Clinical Associates will be permitted to provide any medical service delegated to them by the supervising registered medical practitioner when such service is within their scope of practice, forms a component of the doctor’s scope of practice, and is provided with supervision by a doctor. The clinical associate will thus be considered the agent of their supervising doctors in the performance of all practice-related activities including the ordering of diagnostic, therapeutic, and other medical services.
Upon completion of their training a three year bachelor's degree – the Bachelor of Clinical Medical Practice (B.CMP) - will be awarded. The registration of the qualified clinical associate will rest with the Medical and Dental Board of the Health Professions Council of South Africa. This decision was reached after long deliberations with relevant stakeholders and was felt to be the best choice for this new cadre of health professionals.
The clinical training will be conducted in district hospitals and their affiliated facilities as it was felt that this setting would provide a well-defined and manageable level of care and will also serve to strengthen our primary healthcare services. A clear link with the university through internal, telemedicine and blocks of learning at the university will be maintained.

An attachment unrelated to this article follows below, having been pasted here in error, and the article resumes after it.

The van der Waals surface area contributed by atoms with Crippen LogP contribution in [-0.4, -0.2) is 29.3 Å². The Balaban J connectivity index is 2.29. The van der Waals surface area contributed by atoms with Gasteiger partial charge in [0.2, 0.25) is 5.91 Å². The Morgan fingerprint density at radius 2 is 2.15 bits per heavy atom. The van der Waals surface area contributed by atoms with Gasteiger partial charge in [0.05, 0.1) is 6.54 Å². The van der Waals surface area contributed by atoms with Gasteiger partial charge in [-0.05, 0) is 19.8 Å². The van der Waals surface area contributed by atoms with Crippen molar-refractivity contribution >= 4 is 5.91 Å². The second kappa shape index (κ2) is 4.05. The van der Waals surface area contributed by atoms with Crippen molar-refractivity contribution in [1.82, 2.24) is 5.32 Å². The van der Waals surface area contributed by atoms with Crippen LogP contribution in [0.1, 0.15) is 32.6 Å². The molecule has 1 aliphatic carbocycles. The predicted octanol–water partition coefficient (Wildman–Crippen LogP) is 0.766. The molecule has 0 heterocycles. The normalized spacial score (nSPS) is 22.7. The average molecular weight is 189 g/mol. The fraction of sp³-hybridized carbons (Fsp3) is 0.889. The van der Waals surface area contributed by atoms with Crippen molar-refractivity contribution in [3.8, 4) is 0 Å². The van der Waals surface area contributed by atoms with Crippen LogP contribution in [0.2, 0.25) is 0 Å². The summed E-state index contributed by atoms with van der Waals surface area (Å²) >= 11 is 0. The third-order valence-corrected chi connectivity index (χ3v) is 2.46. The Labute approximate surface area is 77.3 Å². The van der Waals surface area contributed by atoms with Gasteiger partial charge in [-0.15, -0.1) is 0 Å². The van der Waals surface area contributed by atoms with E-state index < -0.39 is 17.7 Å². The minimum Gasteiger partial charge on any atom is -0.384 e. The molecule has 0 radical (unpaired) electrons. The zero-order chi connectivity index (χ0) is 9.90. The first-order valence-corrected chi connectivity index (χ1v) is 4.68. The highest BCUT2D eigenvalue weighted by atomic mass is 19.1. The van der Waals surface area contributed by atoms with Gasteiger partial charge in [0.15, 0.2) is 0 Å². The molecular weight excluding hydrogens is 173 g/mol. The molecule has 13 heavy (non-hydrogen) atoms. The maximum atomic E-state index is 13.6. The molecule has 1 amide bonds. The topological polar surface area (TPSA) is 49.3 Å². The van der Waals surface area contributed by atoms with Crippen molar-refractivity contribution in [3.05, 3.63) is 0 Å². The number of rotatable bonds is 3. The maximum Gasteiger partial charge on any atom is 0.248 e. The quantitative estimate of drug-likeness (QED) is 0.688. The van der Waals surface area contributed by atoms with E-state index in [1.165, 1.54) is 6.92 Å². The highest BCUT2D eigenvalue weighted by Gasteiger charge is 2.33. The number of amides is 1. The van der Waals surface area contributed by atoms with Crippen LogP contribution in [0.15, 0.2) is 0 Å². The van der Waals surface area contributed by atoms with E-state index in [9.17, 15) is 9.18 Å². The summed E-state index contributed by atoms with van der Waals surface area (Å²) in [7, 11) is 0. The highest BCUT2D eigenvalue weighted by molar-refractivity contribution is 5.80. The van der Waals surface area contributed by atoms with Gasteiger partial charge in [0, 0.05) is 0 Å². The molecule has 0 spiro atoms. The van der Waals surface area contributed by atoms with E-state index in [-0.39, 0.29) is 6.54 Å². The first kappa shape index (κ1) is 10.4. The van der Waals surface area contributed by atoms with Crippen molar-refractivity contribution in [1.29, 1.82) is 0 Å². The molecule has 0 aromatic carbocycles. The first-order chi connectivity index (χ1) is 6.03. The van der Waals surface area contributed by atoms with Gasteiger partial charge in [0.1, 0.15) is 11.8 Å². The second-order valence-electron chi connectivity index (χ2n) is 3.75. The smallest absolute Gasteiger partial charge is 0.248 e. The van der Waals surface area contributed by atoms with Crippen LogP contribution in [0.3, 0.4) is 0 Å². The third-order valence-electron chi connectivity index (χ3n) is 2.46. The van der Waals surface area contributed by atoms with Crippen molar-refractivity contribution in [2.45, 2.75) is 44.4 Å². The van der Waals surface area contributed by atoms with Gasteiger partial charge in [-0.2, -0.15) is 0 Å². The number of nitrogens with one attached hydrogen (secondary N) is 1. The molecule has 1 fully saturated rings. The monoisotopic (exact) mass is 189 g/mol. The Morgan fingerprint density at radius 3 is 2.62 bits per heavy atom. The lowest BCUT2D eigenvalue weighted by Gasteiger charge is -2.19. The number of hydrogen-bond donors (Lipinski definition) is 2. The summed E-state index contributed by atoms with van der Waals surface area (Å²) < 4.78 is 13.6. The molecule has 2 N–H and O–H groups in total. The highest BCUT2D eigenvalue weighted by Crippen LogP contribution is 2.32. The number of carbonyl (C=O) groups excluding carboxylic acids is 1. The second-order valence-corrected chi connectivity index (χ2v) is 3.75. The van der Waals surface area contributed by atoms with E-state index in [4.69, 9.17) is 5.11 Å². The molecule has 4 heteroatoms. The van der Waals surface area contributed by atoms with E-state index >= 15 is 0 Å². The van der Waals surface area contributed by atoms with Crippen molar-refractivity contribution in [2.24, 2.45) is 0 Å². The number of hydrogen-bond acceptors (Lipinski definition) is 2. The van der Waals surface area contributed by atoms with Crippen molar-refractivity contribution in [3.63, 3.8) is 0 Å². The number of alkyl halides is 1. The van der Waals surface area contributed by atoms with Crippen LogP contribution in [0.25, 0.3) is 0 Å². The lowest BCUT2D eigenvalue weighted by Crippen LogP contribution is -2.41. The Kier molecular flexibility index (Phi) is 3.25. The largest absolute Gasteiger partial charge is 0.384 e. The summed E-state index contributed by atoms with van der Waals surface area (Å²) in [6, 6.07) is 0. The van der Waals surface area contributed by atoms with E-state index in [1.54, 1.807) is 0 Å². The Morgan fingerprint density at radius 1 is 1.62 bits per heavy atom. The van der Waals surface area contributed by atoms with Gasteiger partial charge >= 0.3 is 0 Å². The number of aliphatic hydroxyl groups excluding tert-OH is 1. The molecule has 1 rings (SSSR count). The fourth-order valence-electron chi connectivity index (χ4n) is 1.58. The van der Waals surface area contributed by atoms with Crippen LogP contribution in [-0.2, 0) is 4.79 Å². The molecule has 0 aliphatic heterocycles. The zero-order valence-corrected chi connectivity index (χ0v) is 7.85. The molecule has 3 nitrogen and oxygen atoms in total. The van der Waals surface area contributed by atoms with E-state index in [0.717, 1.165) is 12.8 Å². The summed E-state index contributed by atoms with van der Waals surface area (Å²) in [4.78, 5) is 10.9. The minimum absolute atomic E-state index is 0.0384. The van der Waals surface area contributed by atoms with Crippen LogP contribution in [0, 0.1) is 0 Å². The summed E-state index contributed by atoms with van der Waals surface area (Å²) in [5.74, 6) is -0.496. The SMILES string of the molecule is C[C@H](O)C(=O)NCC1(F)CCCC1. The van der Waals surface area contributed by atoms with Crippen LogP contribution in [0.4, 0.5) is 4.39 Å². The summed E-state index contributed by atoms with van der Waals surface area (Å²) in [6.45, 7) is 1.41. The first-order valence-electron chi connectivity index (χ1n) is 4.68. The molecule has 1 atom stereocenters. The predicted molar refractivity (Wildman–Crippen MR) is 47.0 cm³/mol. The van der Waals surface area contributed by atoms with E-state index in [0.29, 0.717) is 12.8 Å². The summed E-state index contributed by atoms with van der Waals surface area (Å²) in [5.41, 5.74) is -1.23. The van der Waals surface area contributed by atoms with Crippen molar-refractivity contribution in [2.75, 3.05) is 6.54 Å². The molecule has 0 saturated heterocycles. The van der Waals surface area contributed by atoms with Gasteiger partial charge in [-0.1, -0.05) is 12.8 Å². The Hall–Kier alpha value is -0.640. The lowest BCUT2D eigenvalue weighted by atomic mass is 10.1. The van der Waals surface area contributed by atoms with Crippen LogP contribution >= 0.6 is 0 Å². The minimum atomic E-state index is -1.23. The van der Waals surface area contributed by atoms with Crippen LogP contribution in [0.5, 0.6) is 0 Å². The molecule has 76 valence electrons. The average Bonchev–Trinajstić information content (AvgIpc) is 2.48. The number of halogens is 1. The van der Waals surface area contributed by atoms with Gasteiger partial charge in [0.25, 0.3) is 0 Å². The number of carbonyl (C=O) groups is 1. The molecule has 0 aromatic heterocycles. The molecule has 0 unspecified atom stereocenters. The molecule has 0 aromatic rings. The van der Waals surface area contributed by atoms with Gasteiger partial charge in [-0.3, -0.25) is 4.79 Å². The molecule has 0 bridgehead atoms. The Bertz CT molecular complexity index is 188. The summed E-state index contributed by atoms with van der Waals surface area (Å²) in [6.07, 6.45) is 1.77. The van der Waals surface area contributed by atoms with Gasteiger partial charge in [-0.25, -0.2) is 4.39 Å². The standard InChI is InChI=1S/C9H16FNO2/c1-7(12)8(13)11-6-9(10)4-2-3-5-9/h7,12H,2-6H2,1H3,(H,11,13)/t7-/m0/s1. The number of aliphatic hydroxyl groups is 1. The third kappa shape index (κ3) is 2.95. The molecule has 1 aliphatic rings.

Placing the clinical associates in the district hospital also makes it possible to be specific about the scope and limits of practice for this healthcare provider.
The clinical associate's scope of practice is defined by the context and requirements of district hospitals with particular focus on emergency care, skilled clinical procedures and in-patient care. Medical services to be provided by the clinical associate may include, but are not limited to obtaining patient histories and performing physical examinations; ordering and/or performing diagnostic and therapeutic procedures; interpreting findings and formulating a diagnosis for common and emergency conditions; developing and implementing a treatment plan; monitoring the effectiveness of therapeutic interventions; assisting at surgery; offering counselling and education to meet patient needs and making appropriate referrals.
The curriculum will be based on the medical curriculum with the focus on the skilled clinical procedures – both diagnostic and therapeutic and knowledge necessary for the clinical associate to function in a district hospital. A survey of district hospitals was conducted to inform the development of the curriculum for this cadre of healthcare providers and this information was used to create the content of the curriculum.